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July 08 2016

Ten Buffy novels you should read (if you haven't already). What no "The Lost Slayer" or "Spike and Dru: Pretty Maids All in a Row"?

"The Lost Slayer" and "Blackout" are my all-time favorite Buffy novels. The latter focuses on Nikki Wood and the late 70s blackout in New York City. Thrilling read.

I also have a fondness for the Tales of the Slayer paperback books. There were some hidden gems in there. Jane Espenson wrote a short story where S6 Buffy gets transported back to her S3 body; this was, I believe, an omitted episode idea.

[ edited by Charlie on 2016-07-09 07:22 ]
I'd forgotten I'd read so many Buffy novels. 'The Lost Slayer' was my favourite, along with a 'Tales of the Slayer' volume. I still wish I'd gotten the one with Jane Espenson's story though. I wonder why they didn't go with that episode idea. I like Season Six, but a breather in the second half of the season would have been nice.
My favourite was always Immortal. And now I see I have some reading to catch up on.

And I agree about that Tales of the Slayer was amazing! And reminded me of how terrifying iron maidens are.
Wow, kind of surprised at Spike & Dru being left out.
Aside from that one, the ones from this list that I've read (or at least definitely remember reading) I do recommend - Sins of the Father, Book of Fours, and These Our Actors.
The four volumes of Tales of the Slayers are also very enjoyable!

[ edited by a little pez witch on 2016-07-09 03:13 ]
@Bluelark - you should check out "Wisdom of War" when you get a chance. That's another great one set in S5. And Faith shows up.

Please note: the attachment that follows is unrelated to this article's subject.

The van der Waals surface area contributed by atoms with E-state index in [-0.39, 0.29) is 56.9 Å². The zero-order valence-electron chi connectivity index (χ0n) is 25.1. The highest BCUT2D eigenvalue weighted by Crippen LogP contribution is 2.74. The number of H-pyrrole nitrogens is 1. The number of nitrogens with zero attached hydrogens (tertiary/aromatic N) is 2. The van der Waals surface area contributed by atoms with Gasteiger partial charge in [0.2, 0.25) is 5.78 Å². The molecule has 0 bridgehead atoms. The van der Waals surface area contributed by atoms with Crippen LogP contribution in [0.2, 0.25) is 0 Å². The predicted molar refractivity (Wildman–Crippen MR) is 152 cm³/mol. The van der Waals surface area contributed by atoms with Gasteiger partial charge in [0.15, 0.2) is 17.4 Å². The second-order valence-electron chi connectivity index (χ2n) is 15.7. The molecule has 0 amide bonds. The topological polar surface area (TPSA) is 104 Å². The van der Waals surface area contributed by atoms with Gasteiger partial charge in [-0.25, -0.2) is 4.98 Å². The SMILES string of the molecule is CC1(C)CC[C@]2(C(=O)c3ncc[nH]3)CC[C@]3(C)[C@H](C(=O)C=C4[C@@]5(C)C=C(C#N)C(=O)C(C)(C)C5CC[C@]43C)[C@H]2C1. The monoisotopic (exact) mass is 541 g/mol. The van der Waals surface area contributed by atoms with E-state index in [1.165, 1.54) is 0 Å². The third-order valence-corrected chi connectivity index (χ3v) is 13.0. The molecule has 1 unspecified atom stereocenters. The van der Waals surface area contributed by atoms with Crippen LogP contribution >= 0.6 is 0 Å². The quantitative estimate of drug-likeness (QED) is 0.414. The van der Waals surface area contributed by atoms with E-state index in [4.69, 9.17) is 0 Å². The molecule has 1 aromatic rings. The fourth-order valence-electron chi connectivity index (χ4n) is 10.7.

Christopher Golden was the superior Buffy novel writer, in my opinion.
I was sad that Christopher Golden never wrote an Angel Tie-in. He wrote a short story for the one Angel anthology that came out, but that was about it. Funnily enough, he seemed to have the best handle on him than the other writers.

Then again Christopher Golden's stuff is pretty good in general. I really recommend his Shadow Saga if you're in the mood for a good vampire yarn.
These Our actors disappointed a bit because of how they just retreaded stuff form the show for Tara's involvement. but , no Cecily never "became" Halfrek; Hlafrek was around during t he Crimean war, a decade before William was turned. Cecily could have been a disguise of Halfrek, according so I'm told to Jane's commentary, but in "Lies My Parents Told Me, and show is authoritative over consomme, William's mother knows Cecily's family.
Gatekeeper trilogy and Book Of FOurs were good, but Tancred such big disasters and took so much time to occur they aren't compatible with canon, or any non-canon which takes S3 as shown. Have missed some of the others. Liked Sins Of the Father.

Maybe it's a combined effect of my 1-love of big fantasy set-ups in out-of-the-way places 2- obsessive Willow-Tara I'shipping, but my favorite was Monster Island. Also love Tempted Champions and well, Blooded is not too bad.
Glad one of the novelization authors played with time travel; MArk on MArk watches was disappointed they never did an actual pisode. I played with it ina small way in an unposted fic